Saturday 18 July 2020


View Of Pevensey Castle

Pevensey is a village near Eastbourne in East Sussex. The village which lies about one mile inland from Pevensey Bay has grown up beside the remains of Pevensey Castle. The picturesque village sits beside the neighbouring village of Westham and is served by the train stations of Pevensey Bay and Pevensey and Westham. 

St Nicholas Church was built between 1205 and 1216 on the original site of a Saxon priory church dating from the 5th century. The old Pevensey Court House and Gaol built in 1541 sits beside a number of Tudor houses.  This is now a museum and houses the old court room, dock and prison cells. 

The name Pevensey is derived from the Anglo Saxon personal name "Pefen" plus "eau"meaning  "River (of a man named) Pefen" and was first mentioned in a charters dated 788 and 790. In the 5th century a Saxon priory was built where the church stands today, overlooking the sea. Pevensey's history is entwined with the castle and earlier Roman fort built between AD 300 and 340. After the Romans left Britain was invaded by the Saxons who took over what its now the county of Sussex. The castle at Pevensey was burned and left derelict. In 1066 the old fort was taken over by the Normans who used the remains as the base for their new castle.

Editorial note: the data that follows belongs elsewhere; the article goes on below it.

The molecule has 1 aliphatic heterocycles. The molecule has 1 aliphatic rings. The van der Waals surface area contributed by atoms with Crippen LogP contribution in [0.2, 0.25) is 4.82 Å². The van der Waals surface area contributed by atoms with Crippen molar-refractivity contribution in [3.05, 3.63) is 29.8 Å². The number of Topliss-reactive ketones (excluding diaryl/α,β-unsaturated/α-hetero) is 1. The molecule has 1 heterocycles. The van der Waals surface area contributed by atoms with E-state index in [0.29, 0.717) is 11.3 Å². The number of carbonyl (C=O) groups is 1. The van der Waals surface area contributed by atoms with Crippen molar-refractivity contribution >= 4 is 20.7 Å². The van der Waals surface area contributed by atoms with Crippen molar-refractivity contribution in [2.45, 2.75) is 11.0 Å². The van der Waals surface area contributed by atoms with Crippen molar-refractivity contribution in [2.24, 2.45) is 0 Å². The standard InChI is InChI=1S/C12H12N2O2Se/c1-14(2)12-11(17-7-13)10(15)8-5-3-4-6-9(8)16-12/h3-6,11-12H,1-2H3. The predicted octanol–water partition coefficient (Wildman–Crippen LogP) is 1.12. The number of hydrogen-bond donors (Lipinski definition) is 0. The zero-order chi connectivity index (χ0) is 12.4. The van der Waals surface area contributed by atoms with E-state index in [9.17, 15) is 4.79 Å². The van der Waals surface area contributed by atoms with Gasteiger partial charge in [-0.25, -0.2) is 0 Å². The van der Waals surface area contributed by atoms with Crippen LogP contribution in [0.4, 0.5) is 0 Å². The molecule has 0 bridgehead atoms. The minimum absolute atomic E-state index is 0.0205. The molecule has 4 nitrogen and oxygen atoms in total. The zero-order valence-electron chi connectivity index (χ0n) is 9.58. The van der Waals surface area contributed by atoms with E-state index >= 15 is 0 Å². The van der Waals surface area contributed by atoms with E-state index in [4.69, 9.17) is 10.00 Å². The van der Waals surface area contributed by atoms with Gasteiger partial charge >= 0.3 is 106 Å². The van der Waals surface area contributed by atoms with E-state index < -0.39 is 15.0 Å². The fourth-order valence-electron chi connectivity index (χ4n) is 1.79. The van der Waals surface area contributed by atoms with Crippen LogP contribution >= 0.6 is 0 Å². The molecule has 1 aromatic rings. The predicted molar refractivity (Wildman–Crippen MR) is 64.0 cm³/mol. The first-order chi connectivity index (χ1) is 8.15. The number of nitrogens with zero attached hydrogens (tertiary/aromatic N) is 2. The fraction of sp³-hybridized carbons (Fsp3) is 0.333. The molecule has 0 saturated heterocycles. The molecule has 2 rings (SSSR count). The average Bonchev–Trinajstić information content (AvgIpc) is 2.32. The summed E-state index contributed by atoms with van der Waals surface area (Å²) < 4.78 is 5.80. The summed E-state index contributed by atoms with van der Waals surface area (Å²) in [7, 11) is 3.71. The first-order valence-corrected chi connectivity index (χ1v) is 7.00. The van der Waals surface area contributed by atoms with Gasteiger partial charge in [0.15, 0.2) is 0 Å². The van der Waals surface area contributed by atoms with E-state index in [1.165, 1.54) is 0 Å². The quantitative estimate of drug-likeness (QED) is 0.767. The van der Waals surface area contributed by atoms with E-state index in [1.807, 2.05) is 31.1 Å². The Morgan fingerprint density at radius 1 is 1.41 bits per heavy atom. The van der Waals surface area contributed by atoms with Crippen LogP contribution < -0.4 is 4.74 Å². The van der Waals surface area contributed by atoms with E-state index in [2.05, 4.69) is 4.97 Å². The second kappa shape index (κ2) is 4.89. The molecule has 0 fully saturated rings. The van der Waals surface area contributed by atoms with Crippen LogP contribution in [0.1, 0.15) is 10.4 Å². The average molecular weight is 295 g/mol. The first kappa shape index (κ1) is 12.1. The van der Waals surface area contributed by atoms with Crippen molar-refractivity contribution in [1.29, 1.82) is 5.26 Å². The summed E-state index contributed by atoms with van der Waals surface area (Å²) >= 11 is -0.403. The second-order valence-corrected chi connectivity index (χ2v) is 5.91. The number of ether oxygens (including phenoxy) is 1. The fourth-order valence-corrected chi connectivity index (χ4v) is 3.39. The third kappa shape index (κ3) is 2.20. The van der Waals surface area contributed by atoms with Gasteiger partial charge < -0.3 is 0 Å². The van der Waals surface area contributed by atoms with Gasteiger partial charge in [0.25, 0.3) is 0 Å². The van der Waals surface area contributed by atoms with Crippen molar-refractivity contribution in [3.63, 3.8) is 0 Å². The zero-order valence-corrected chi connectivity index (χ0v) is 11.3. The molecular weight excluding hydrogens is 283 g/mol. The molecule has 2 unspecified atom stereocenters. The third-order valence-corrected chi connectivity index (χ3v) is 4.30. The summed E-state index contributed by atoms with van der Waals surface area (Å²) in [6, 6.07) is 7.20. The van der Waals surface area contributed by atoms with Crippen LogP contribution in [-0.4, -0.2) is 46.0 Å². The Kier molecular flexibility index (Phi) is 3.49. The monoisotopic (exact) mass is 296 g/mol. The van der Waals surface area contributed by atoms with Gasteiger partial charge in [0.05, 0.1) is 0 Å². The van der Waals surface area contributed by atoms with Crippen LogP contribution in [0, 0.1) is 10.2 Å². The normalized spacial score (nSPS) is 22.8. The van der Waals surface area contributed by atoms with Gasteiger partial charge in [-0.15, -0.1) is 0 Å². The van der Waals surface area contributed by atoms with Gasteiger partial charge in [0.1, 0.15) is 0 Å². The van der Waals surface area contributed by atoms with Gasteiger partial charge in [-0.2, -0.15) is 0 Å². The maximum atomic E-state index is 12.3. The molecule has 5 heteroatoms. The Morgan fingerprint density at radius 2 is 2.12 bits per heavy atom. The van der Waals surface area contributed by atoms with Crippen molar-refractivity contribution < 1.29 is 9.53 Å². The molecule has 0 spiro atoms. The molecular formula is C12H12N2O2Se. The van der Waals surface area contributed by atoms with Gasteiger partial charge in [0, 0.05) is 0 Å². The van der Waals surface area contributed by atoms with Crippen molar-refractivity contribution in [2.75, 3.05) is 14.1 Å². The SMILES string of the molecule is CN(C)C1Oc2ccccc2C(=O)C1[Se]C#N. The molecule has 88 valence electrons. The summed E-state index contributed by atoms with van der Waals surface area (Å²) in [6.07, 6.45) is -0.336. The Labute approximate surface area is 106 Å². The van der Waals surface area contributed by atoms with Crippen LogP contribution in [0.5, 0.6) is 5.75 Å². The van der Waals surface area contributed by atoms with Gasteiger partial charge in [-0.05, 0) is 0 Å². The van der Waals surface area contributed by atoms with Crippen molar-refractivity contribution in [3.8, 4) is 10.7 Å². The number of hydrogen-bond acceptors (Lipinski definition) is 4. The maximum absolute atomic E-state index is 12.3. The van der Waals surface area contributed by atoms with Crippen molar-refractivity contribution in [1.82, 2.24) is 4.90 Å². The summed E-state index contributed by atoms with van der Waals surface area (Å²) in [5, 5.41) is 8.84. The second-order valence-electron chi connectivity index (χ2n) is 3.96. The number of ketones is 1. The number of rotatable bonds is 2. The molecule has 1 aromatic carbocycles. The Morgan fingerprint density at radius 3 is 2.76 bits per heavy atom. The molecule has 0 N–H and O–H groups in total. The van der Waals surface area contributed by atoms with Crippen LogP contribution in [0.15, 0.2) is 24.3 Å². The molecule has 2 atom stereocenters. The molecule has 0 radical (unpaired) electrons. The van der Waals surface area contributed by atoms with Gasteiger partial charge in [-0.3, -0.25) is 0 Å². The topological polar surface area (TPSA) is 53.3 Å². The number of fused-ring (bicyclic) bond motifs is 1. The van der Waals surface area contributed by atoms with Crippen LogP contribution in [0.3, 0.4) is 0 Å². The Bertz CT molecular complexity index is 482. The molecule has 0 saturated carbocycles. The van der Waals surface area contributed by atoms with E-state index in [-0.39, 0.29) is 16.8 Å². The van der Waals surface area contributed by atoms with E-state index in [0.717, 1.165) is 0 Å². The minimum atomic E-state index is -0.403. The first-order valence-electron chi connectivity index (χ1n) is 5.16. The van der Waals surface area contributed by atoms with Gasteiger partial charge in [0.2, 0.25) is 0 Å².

The village grew up around the castle and in the 16th century became a limb of the Hastings part of the Cinque Ports. During the 18th and 19th  centuries the village became involved in smuggling and in 1833 a violent clash took place at Pevensey Bay between customs men and the smugglers. 

St Nicholas Church
St Nicholas Church was named after the patron saint of seafarers. The church was built between 1205 and 1216 on the original site of a Saxon Priory dating from the 5th century. Most of the church was constructed during the 13th century but by the mid 16th century it was said to be in a poor state. Renovations were then carried out and again in the late 19th century. 

St Nicholas Church, Pevensey

Pevensey Castle
This medieval castle, a Roman Saxon Shore Fort, known as Anderitum was built about 290 AD by the Romans on an area of sand and clay sitting about 10 meters above sea level. At the time the spur of land was a peninsular projecting into a tidal lagoon and marshes. It is thought that a harbour was situated near the south wall of the castle which was sheltered by a split of shingle, where the the village of Pevensey Bay stands today. Over time land reclamation and silting in the Pevensey levels have pushed the coastline out over a mile leaving the castle landlocked with an area of flat marshland stretching to the sea. 

By the late 16th century the castle had been abandoned and remained ruinous until 1925 when it was acquired by the state. During the Second World War the castle was used by the Home Guard, British and Canadian Armies and the United States Army Air Corps. The machine gun posts can still be seen today. 

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